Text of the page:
Category Archives: hinduism

Terracotta art of Bengal : some Durga images

     The art of Bengal is synonymous with Terracotta . The powerful Durga worshipped as Mahisasuramardini during the Durga Puja every year has been rendered in this medium across the temples of Bengal. She is a most revered Goddess who protects her devotees from evil forces, both internal and external.

      Durga is an important deity from the Hindu pantheon. She is revered as a destroyer of evil. She is  a Goddess or a devi. The word devi in Sanskrit means divine or heavenly and a shining presence. The concept of devi first appeared in the Vedas in 200 B.C. but gained focus in Puranic literature with texts like the Devi Mahatmya. Goddess Durga reigns supreme and is the divine feminine as Devi in Hinduism and a divine mother as Mata. The legend of Durga appears as an avatar of Parvati, who is angry, ferocious and has eight to ten arms, holding weapons and skulls, riding a lion or tiger. She is a warrior goddess  who kills Mahisasura whom the male Gods were unable to control. Durga is a unified form of all Gods.She is one who saves a devotee from durgati or misfortune. Her mythology is described in the Devi Mahatmya, a part of the Markandeya Purana, from the 4th to 6th century.

   The images of Goddess Durga in terracotta are seen in the Bishweshwar temple at Sribati in Katwa, Bardhaman, Girigovardhan temple, Krishnachandraji temple at Kalna Bardhaman, Pratapeshwar temple also at Kalna in Bardhaman, Brindaban Chandra Math, Kalna, Ramachandra Temple at Guptipara, Hooghly, Rajarajeshwar temple at Kotulpur, Hooghly, Radhagovindjiu temple at Antpur, Hooghly, among others. Some terracotta images from the temples of Bengal are showcased for illustration.

    The Krishnachandraji temple at Kalna was constructed in 1751-55 AD.  It is a magnificent brick panchabimsati-ratna temple with an elongated chala type verandah in front having three arches as the entrances. The temple has beautiful terracotta plaques.  Goddess Durga is depicted at the temple flanked by her children.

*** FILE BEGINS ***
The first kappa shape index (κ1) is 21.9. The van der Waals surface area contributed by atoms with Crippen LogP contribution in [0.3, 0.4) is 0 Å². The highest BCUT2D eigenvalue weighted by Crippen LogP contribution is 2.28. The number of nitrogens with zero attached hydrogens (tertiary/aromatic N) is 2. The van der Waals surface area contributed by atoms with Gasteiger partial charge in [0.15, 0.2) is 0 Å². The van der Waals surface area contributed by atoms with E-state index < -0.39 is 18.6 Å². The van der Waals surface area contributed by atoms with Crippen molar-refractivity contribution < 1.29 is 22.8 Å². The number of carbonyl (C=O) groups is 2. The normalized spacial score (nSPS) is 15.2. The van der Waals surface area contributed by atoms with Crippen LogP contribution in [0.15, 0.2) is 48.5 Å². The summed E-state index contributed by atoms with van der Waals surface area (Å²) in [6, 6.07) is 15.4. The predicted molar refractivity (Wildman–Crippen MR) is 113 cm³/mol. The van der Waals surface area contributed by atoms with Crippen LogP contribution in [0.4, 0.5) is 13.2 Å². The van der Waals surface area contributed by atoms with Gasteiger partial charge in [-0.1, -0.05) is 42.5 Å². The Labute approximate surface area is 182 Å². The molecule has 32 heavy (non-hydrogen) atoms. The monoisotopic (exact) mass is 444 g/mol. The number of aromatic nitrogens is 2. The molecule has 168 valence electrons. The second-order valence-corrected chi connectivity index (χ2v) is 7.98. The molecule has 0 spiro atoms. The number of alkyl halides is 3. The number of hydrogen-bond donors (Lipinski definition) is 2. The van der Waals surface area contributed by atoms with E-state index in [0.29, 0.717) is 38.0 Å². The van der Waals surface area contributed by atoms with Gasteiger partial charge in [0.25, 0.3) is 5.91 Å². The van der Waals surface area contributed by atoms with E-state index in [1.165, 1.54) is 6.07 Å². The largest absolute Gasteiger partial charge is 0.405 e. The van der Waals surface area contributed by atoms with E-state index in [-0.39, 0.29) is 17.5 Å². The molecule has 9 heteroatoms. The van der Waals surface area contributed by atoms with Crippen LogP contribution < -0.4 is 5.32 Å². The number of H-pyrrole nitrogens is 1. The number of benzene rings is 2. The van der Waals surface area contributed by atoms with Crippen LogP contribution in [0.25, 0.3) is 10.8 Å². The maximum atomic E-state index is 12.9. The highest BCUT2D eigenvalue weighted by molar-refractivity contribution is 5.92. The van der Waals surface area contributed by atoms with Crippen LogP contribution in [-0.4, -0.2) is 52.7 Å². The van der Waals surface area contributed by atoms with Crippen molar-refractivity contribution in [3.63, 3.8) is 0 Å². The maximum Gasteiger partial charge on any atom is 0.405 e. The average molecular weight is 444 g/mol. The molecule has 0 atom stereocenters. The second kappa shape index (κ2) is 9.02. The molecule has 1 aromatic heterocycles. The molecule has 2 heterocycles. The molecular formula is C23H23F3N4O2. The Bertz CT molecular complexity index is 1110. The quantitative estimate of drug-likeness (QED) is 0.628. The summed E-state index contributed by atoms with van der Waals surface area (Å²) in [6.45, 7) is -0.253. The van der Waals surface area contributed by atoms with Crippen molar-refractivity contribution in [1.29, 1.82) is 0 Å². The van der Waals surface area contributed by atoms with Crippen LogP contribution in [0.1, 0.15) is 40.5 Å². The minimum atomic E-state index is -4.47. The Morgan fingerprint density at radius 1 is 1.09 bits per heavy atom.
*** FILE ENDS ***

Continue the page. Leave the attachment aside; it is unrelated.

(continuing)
Krishnachandraji Temple, Kalna, Bardhaman, West Bengal.

By Piyal Kundu / পিয়াল কুণ্ডু – Own work, CC BY-SA 3.0, https://commons.wikimedia.org/w/index.php?curid=5732938

Terracota Panel in Krishnachandra temple WLM2016 DSC 5371.jpg

Krishnachandraji temple, Kalna, Bardhaman, West Bengal.

By Sujay25 – Own work, CC BY-SA 4.0, https://commons.wikimedia.org/w/index.php?curid=51951981

      The construction of the Radhagovindjiu Temple at Antpur was completed in 1786 AD. It has exquisite terracotta carvings with Puranic stories. The 100 feet temple was built by Krishna Ram Mitra, the diwan of the Bardhaman Raj. Besides the Radha-Krishna images which are predominant,  the temple has the sculpture of Goddess Durga flanked by her children is noteworthy.

Radhagovindjiu Temple, Antpur, West Bengal.

By Piyal Kundu – Own work, CC BY-SA 3.0, https://commons.wikimedia.org/w/index.php?curid=3343649

Radha-govindjiu temple, Antpur,  Hooghly. 

By Piyal Kundu – Own work, Public Domain, https://commons.wikimedia.org/w/index.php?curid=3347037

Lalji Temple - Kalna - Inner Panel - 4.jpg

Goddess Durga, Terracottta panel, Lalji temple, Kalna, Bardhaman, West Bengal.

By Sumit Surai – Own work, CC BY-SA 4.0, https://commons.wikimedia.org/w/index.php?curid=51949876

 

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Goddess Durga, Pratapeshwar temple, Kalna, Bardhaman,West Bengal.

By Sujay25 – Own work, CC BY-SA 4.0, https://commons.wikimedia.org/w/index.php?curid=51951996

Goddess Durga as Mahisasuramardini, idol at Durga Puja, 21st century.

By AKS.9955 (Own work) [CC BY-SA 4.0 (https://creativecommons.org/licenses/by-sa/4.0)%5D, via Wikimedia Commons

 

 

References :

  • Terracotta art of Bengal/Biswas,S.S,Delhi : Agam Kala Prakashan,1981.
  • Indian terracotta art/Ganguly,O.C, Bombay : rupa and Co,1959.
  • wikipedia.org

 

Posted by:

Soma Ghosh

© author

 

 

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Terracotta temples of Bengal : grandeur revisited at Kalna